Before there was Paris Hilton, there was Cornelia Guest. Armed with patrician stock and some wicked ’80s bangs, this New York golden child was the quintessential debutante throughout the decade of decadence. True, she was a socialite who was more or less famous for being famous—and yes, in her heyday, she liked to party with the best of them.
But Guest seems to have survived her reign as NYC’s premier party girl relatively unscathed, and these days, it’s her love of animals (not the gala circuit) that’s taking centre stage in her life. Although, as the former Andy Warhol darling recalls, this profound love of all sentient beings has always been a part of her DNA. In fact, it’s the basis of some very early childhood memories.
“I just remember rescuing birds,” says Guest, who sat down with the Straight at Holt Renfrew (737 Dunsmuir), where she was promoting her latest lines of vegan handbags. “I would have these little hospitals. So if they fell out of their nest, I would try to bring them back with feeders. It was quite the drama and then I’d have these big funerals for them.” Not surprisingly, she turned to vegetarianism at a very young age.
“I decided I wasn’t going to eat animals,” says the blonde PETA-friendly designer, “but at that time, the doctor was like, ‘She needs protein.’ So I would go on these starvation things—you know, every parent’s nightmare.”
Fast-forward a few decades and she’s eating as she pleases and designing a premium line of cruelty-free handbags that she names after pets past and present. For example, her best seller is the Nicolas Weave Satchel ($425). This classic slate weekender is made with recycled PVC and looks so luxurious, people often mistake it for real leather.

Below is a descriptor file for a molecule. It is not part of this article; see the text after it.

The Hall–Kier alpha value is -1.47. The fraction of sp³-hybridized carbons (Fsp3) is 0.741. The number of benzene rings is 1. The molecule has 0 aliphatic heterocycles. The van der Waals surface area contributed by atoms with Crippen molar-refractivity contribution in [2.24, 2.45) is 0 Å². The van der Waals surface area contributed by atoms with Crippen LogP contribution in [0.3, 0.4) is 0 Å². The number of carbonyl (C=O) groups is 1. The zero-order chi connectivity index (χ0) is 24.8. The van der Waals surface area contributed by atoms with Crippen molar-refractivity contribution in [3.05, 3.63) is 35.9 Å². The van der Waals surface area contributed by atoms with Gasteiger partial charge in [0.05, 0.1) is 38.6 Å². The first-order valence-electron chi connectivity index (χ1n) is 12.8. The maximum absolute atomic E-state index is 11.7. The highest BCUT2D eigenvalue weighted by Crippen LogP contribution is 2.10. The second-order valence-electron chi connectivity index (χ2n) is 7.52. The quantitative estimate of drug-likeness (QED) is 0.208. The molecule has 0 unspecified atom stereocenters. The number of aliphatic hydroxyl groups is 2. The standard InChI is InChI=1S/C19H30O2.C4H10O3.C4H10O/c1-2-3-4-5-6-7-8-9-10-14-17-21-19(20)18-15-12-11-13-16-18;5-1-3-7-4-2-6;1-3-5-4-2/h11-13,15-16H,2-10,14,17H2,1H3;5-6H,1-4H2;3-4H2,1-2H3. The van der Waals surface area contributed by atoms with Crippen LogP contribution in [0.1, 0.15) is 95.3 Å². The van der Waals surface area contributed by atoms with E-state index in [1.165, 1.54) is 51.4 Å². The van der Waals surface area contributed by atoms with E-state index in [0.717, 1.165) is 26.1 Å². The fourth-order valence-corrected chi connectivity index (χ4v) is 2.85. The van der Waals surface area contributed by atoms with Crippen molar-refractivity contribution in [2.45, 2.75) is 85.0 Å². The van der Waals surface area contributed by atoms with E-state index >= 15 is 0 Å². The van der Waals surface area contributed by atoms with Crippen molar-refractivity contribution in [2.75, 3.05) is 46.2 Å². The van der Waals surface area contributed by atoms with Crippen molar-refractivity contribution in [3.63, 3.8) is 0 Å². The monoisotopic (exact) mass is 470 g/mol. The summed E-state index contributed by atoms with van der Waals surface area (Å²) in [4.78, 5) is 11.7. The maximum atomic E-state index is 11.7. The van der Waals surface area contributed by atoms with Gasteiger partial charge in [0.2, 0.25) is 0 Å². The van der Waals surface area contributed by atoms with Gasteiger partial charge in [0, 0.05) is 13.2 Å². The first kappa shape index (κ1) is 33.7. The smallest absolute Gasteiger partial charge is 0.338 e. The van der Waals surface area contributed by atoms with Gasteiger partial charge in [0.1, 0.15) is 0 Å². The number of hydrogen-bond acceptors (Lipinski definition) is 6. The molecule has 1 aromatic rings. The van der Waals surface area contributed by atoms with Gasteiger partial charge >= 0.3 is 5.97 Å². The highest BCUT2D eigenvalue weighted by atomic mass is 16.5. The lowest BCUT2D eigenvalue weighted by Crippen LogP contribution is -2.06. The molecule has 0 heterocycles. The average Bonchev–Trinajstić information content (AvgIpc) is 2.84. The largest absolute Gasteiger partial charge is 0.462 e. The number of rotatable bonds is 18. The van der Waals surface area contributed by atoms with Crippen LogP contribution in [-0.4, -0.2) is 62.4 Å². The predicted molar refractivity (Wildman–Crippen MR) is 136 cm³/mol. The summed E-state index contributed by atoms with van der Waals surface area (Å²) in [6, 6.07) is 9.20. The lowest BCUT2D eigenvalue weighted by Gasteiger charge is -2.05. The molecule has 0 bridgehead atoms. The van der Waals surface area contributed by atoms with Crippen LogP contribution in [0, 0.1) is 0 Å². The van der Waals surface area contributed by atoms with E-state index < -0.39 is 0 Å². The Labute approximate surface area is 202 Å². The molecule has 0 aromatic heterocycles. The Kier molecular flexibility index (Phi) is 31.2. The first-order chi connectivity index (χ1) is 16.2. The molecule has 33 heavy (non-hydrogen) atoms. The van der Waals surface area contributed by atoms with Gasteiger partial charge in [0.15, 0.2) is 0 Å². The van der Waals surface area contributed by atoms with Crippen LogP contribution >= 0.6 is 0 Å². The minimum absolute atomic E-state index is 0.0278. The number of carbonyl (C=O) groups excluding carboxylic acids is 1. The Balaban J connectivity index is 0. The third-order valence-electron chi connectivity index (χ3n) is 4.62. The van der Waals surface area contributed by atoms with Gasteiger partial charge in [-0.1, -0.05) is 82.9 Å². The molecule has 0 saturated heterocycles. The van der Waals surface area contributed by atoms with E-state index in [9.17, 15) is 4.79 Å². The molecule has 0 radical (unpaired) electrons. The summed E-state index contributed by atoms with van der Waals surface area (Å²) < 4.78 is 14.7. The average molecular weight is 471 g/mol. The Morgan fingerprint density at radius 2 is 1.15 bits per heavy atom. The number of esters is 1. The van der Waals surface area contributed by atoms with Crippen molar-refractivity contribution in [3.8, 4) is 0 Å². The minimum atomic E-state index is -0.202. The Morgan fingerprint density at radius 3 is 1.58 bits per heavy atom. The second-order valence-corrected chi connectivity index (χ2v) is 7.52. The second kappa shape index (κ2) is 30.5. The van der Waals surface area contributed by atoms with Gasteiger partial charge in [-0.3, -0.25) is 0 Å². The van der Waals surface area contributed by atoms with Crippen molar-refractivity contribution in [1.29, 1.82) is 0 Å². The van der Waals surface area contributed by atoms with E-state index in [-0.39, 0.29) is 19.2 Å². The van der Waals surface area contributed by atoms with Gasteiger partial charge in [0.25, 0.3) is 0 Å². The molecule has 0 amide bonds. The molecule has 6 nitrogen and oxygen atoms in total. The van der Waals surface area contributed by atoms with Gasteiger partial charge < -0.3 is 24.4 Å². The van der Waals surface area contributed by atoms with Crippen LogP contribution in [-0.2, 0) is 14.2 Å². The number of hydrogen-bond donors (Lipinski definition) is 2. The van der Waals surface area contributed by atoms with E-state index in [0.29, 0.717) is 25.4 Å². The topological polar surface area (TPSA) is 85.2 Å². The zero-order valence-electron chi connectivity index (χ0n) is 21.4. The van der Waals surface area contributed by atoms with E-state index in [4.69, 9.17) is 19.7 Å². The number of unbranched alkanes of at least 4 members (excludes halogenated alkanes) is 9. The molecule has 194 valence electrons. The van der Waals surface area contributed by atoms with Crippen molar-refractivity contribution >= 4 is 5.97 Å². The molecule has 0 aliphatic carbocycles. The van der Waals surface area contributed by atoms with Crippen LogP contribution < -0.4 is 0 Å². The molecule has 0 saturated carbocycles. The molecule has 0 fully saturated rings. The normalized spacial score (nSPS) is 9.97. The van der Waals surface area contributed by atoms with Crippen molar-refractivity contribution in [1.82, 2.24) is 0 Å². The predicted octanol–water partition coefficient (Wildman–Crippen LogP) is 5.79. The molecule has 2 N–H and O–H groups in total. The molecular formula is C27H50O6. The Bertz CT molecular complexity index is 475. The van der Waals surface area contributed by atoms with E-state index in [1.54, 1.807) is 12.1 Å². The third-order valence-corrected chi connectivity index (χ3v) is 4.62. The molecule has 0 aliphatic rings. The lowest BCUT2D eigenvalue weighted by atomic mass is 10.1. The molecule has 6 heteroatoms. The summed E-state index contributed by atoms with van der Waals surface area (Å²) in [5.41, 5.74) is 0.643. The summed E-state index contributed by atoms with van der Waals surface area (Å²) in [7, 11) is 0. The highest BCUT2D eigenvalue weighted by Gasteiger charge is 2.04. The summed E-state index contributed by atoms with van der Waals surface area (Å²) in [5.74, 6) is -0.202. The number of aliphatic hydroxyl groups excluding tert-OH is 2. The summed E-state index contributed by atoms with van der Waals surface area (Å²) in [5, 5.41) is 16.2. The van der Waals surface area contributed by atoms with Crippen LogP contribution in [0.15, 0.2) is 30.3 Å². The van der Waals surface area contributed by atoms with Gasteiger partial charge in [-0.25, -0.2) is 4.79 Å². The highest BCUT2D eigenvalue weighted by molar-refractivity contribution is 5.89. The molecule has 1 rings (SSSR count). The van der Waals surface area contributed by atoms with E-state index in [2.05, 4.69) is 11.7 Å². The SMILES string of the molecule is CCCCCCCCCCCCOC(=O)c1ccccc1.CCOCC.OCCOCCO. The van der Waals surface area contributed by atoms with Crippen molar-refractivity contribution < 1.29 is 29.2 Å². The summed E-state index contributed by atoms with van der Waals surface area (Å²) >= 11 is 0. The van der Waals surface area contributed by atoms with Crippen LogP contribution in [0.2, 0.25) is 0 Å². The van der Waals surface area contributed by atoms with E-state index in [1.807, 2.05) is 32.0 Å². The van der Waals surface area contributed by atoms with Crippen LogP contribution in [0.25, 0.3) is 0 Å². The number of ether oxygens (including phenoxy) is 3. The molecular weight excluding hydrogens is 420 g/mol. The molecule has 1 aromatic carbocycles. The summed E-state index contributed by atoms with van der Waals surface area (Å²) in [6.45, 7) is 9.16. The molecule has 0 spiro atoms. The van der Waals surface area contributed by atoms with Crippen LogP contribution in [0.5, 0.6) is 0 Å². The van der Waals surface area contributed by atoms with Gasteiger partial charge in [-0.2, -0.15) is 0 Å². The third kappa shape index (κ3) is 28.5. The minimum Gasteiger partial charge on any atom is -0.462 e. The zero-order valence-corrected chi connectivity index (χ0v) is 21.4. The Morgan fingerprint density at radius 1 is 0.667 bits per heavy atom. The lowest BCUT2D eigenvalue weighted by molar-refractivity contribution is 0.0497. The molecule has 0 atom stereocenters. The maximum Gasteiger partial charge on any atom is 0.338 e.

Another great staple in the collection is the large, black, fully lined Sebastian Corduroy/Patent Hobo ($340)—great for everyday use. In terms of sexy designs that give a nod to her once-famed nightlife, there’s the Large Iris Snake Foldover Clutch ($240)—a faux-python beauty can that take you right through the holiday season and beyond.
While her line is 100-percent leather free, Guest admits that her personal wardrobe is not. It is, however, 100-percent fur free.
“It’s not cool and hip and glamorous,” says Guest of people still rocking real fur. “When I walk into stores and see people working with faux, it looks fantastic.
“So I think that word is getting out that fur is no longer chic,” she continues. “In West Hollywood, you’re not allowed to sell it anymore—God bless those Californians.”
With all the recent success of her handbags, Guest has decided to expand into the shoe-making industry. But don’t expect to see her fab footwear for another year or two, as there’s a lot more involved in this particular fashion venture than she had originally anticipated.
“It’s been a learning experience, as this has been too, so it’s been wonderful,” says the blond, multimillionaire heiress. “I never dreamed I’d be doing something I love so much, so I’m lucky.” Not to mention committed to her cause.